<ICT Express>

 

Paper

C.-W. Tsai et al., “An efficient parallel machine learning-based blockchain framework,” vol. 7, no. 3, pp. 300-307, Sep. 2021.

DOI

https://doi.org/10.1016/j.icte.2021.08.014

Abstract

The unlimited possibilities of machine learning have been shown in several successful reports and applications. However, how to make sure that the searched results of a machine learning system are not tampered by anyone and how to prevent the other users in the same network environment from easily getting our private data are two critical research issues when we immerse into powerful machine learning-based systems or applications. This situation is just like other modern information systems that confront security and privacy issues. The development of blockchain provides us an alternative way to address these two issues. That is why some recent studies have attempted to develop machine learning systems with blockchain technologies or to apply machine learning methods to blockchain systems. To show what the combination of blockchain and machine learning is capable of doing, in this paper, we proposed a parallel framework to find out suitable hyperparameters of deep learning in a blockchain environment by using a metaheuristic algorithm. The proposed framework also takes into account the issue of communication cost, by limiting the number of information exchanges between miners and blockchain.

 

 

 

Paper

J. Polge et al., “Permissioned blockchain frameworks in the industry: A comparison,” vol. 7, no. 2, pp. 229-233, Jun. 2021.

DOI

https://doi.org/10.1016/j.icte.2020.09.002

Abstract

Permissioned and private blockchain platforms are increasingly used in today’s industry. This paper provides a comprehensive and comparative study of the 5 major frameworks (Fabric, Ethereum, Quorum, MultiChain and R3 Corda) with regard to the community activities, performance, scalability, privacy and adoption criteria. Based on a literature review, this study shows that even if Fabric is promising, the final selection of a framework for a specific case-study is always a trade-off. Finally, lessons learnt are given for industrial practitioners and researchers.

 

 

It is indubitable that Information and Communication Technology (ICT) has published many articles on jaw-dropping advancements, such as self-driving cars, artificial intelligence, virtual/augmented reality, and block chain, in modern society. Such success has been achieved by the development of conventional core technologies in ICT as well as related applications that either turned out to be beneficial add-ons or opened new markets. In this issue, we would like to talk about utilizing unmanned aerial vehicles (UAVs) as an add-on to wireless communications and blockchain as a tool for parallel computing.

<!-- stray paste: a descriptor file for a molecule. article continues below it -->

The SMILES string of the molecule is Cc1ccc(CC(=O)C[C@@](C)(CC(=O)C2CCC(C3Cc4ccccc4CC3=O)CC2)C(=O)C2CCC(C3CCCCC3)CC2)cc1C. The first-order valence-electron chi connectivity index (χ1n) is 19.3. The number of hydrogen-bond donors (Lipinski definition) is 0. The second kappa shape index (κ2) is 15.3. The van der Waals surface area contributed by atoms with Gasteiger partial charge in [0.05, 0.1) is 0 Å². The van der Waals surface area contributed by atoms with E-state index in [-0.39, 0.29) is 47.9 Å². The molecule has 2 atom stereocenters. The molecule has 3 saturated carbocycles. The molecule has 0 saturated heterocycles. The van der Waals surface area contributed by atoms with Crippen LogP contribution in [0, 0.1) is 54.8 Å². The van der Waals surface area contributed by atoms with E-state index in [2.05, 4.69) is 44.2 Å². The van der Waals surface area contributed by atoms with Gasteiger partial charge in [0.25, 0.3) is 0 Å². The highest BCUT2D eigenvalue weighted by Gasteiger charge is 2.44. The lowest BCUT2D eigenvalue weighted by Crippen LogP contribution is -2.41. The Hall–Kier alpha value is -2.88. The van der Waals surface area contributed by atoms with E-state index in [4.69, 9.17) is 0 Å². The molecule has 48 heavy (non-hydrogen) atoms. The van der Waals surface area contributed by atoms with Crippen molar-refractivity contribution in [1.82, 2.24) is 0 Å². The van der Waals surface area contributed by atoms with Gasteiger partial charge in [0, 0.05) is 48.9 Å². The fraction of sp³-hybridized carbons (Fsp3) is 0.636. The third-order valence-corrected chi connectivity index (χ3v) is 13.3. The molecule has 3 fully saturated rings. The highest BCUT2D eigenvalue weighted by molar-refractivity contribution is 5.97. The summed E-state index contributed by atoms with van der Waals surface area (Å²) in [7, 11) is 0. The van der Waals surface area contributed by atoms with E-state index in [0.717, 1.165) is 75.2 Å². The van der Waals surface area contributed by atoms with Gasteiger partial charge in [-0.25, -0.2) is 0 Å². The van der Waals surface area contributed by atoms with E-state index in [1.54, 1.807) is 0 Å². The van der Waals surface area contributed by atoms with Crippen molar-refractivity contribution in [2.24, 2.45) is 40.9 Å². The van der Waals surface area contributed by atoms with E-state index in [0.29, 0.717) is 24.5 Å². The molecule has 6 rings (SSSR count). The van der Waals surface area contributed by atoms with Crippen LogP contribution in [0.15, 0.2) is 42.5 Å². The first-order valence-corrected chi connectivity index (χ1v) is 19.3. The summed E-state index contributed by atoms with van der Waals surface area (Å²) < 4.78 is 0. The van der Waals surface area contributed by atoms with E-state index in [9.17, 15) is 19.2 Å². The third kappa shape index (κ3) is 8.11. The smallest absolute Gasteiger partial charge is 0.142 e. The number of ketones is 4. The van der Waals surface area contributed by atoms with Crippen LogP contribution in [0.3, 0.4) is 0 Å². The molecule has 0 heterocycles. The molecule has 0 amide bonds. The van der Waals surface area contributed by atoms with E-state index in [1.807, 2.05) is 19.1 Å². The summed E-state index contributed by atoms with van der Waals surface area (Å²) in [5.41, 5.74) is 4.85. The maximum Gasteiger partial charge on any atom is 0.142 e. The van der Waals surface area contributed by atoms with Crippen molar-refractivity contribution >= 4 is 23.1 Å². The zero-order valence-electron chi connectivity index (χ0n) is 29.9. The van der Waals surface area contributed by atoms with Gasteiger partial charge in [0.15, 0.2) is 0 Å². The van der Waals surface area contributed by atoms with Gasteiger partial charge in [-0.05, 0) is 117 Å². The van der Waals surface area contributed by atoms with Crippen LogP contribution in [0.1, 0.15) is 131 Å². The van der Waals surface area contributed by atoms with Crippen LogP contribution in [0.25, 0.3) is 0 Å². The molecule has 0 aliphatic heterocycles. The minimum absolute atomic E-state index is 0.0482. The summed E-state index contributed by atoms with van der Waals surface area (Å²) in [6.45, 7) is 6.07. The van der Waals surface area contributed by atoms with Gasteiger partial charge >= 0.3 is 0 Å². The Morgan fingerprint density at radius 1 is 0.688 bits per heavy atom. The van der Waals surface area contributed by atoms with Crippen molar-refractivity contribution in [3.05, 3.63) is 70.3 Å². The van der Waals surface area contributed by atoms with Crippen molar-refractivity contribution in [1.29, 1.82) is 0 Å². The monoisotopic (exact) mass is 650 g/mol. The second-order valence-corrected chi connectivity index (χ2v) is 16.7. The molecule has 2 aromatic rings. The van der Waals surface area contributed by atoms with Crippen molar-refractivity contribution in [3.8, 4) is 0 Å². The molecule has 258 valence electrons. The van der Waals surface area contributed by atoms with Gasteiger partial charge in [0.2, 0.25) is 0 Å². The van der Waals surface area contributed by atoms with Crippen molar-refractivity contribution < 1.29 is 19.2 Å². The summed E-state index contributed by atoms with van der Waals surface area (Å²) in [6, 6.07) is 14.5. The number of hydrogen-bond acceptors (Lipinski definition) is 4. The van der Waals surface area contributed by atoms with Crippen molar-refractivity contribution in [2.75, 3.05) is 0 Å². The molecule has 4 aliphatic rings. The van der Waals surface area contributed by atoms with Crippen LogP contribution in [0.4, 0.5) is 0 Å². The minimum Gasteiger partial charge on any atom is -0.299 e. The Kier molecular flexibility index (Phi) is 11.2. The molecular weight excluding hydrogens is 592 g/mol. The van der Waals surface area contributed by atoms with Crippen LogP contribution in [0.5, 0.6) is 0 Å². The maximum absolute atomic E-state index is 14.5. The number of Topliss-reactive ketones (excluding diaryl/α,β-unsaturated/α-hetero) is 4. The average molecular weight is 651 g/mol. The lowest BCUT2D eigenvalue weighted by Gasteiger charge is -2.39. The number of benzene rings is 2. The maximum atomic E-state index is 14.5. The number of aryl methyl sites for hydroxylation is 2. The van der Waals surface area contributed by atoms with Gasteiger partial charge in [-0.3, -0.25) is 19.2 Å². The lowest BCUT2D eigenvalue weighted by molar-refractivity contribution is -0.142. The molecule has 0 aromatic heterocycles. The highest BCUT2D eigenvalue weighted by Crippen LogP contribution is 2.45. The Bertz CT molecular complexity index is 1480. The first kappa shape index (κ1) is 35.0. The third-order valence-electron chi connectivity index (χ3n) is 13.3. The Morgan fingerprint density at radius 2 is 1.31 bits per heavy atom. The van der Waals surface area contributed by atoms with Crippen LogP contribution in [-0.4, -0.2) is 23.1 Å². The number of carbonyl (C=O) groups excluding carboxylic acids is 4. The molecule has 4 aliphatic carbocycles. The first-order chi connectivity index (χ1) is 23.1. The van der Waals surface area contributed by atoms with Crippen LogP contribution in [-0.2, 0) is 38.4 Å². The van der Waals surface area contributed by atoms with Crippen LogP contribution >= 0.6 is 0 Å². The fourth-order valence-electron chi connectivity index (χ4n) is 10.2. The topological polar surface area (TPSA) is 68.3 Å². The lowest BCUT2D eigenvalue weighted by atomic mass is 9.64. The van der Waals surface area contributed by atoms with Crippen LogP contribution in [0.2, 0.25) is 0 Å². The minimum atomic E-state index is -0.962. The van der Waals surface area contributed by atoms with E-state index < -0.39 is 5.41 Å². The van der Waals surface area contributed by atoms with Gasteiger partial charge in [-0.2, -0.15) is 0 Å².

Wu et al. studied UAV-assisted vehicular edge computing networks (VECNs), where UAVs function as base stations (BSs). Owing to the high mobility of UAVs and their increasing resources, such as computing power and battery life, the idea of utilizing UAVs as a temporary BS has received much attention from both, industry and academia. The proposed idea consists of three main components: [C1] traffic flow forecasting, [C2] UAV flight trajectory optimization, and [C3] UAV hovering position optimization. C1 is carried out in the cloud computing layer to predict the traffic conditions so that UAVs can be pre-dispatched to the demanding area. To do so, the light-GBM algorithm is applied to the historical dataset collected in advance. Once the mission areas are chosen, C2 optimizes the UAV flight paths by using a generic algorithm, focusing on minimizing the battery use of the UAV during flight. Finally, the authors proposed the usage of  the Deep Q Network to precisely locate the dispatched UAVs at the position with the highest signal reception at the ground stations in the mission area.